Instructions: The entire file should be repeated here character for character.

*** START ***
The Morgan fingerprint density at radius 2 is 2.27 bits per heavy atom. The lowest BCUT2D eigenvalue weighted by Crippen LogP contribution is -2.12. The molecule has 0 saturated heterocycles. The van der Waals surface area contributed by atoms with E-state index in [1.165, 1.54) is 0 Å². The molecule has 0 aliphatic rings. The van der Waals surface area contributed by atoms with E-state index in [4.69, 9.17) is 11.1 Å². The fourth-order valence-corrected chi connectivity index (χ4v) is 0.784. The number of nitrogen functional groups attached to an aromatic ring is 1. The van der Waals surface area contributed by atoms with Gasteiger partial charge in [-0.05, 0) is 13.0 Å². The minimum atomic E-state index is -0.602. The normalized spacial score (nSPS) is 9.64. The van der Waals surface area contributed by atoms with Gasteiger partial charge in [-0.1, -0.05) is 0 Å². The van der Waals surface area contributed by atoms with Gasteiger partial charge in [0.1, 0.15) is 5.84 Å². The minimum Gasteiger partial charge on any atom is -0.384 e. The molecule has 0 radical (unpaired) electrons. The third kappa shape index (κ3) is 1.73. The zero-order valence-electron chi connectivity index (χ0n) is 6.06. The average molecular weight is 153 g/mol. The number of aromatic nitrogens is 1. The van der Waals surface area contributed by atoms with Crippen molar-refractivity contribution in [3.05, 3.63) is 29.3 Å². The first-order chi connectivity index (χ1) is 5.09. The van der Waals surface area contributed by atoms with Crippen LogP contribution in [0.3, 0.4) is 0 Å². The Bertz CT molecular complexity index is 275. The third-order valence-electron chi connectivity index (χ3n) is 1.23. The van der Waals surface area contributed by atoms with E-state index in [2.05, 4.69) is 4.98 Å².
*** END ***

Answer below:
The Morgan fingerprint density at radius 2 is 2.27 bits per heavy atom. The lowest BCUT2D eigenvalue weighted by Crippen LogP contribution is -2.12. The molecule has 0 saturated heterocycles. The van der Waals surface area contributed by atoms with E-state index in [1.165, 1.54) is 0 Å². The molecule has 0 aliphatic rings. The van der Waals surface area contributed by atoms with E-state index in [4.69, 9.17) is 11.1 Å². The fourth-order valence-corrected chi connectivity index (χ4v) is 0.784. The number of nitrogen functional groups attached to an aromatic ring is 1. The van der Waals surface area contributed by atoms with Gasteiger partial charge in [-0.05, 0) is 13.0 Å². The minimum atomic E-state index is -0.602. The normalized spacial score (nSPS) is 9.64. The van der Waals surface area contributed by atoms with Gasteiger partial charge in [-0.1, -0.05) is 0 Å². The van der Waals surface area contributed by atoms with Gasteiger partial charge in [0.1, 0.15) is 5.84 Å². The minimum Gasteiger partial charge on any atom is -0.384 e. The molecule has 0 radical (unpaired) electrons. The third kappa shape index (κ3) is 1.73. The zero-order valence-electron chi connectivity index (χ0n) is 6.06. The average molecular weight is 153 g/mol. The number of aromatic nitrogens is 1. The van der Waals surface area contributed by atoms with Crippen molar-refractivity contribution in [3.05, 3.63) is 29.3 Å². The first-order chi connectivity index (χ1) is 5.09. The van der Waals surface area contributed by atoms with Crippen LogP contribution in [0.3, 0.4) is 0 Å². The Bertz CT molecular complexity index is 275. The third-order valence-electron chi connectivity index (χ3n) is 1.23. The van der Waals surface area contributed by atoms with E-state index in [2.05, 4.69) is 4.98 Å².